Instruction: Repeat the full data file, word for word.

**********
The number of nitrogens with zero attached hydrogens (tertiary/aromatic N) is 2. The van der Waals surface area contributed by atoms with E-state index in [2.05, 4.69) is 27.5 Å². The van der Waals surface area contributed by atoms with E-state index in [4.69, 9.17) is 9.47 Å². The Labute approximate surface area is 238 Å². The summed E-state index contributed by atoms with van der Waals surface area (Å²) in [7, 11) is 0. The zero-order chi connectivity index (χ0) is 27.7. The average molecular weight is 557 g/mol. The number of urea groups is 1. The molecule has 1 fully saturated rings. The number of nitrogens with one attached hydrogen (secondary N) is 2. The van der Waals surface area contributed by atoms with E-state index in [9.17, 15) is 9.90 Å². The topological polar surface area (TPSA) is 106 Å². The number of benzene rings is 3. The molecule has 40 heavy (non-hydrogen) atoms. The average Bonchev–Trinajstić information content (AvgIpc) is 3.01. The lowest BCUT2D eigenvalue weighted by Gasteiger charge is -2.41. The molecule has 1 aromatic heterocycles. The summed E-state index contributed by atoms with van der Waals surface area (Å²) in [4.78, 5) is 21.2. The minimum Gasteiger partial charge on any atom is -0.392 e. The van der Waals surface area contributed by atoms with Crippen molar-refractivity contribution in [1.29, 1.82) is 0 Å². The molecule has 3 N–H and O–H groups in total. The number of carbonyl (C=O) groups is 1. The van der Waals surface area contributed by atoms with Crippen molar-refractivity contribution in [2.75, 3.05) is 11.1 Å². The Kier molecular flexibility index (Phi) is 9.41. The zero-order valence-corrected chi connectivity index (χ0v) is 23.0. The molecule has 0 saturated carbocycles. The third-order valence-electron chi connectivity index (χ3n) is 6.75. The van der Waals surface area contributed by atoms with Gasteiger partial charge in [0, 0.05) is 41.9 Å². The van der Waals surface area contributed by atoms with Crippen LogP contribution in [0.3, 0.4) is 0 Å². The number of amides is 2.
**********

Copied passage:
The number of nitrogens with zero attached hydrogens (tertiary/aromatic N) is 2. The van der Waals surface area contributed by atoms with E-state index in [2.05, 4.69) is 27.5 Å². The van der Waals surface area contributed by atoms with E-state index in [4.69, 9.17) is 9.47 Å². The Labute approximate surface area is 238 Å². The summed E-state index contributed by atoms with van der Waals surface area (Å²) in [7, 11) is 0. The zero-order chi connectivity index (χ0) is 27.7. The average molecular weight is 557 g/mol. The number of urea groups is 1. The molecule has 1 fully saturated rings. The number of nitrogens with one attached hydrogen (secondary N) is 2. The van der Waals surface area contributed by atoms with E-state index in [9.17, 15) is 9.90 Å². The topological polar surface area (TPSA) is 106 Å². The number of benzene rings is 3. The molecule has 40 heavy (non-hydrogen) atoms. The average Bonchev–Trinajstić information content (AvgIpc) is 3.01. The lowest BCUT2D eigenvalue weighted by Gasteiger charge is -2.41. The molecule has 1 aromatic heterocycles. The summed E-state index contributed by atoms with van der Waals surface area (Å²) in [4.78, 5) is 21.2. The minimum Gasteiger partial charge on any atom is -0.392 e. The van der Waals surface area contributed by atoms with Crippen molar-refractivity contribution in [1.29, 1.82) is 0 Å². The molecule has 3 N–H and O–H groups in total. The number of carbonyl (C=O) groups is 1. The van der Waals surface area contributed by atoms with Crippen molar-refractivity contribution in [2.75, 3.05) is 11.1 Å². The Kier molecular flexibility index (Phi) is 9.41. The zero-order valence-corrected chi connectivity index (χ0v) is 23.0. The molecule has 0 saturated carbocycles. The third-order valence-electron chi connectivity index (χ3n) is 6.75. The van der Waals surface area contributed by atoms with Gasteiger partial charge in [0, 0.05) is 41.9 Å². The van der Waals surface area contributed by atoms with Crippen LogP contribution in [0.3, 0.4) is 0 Å². The number of amides is 2.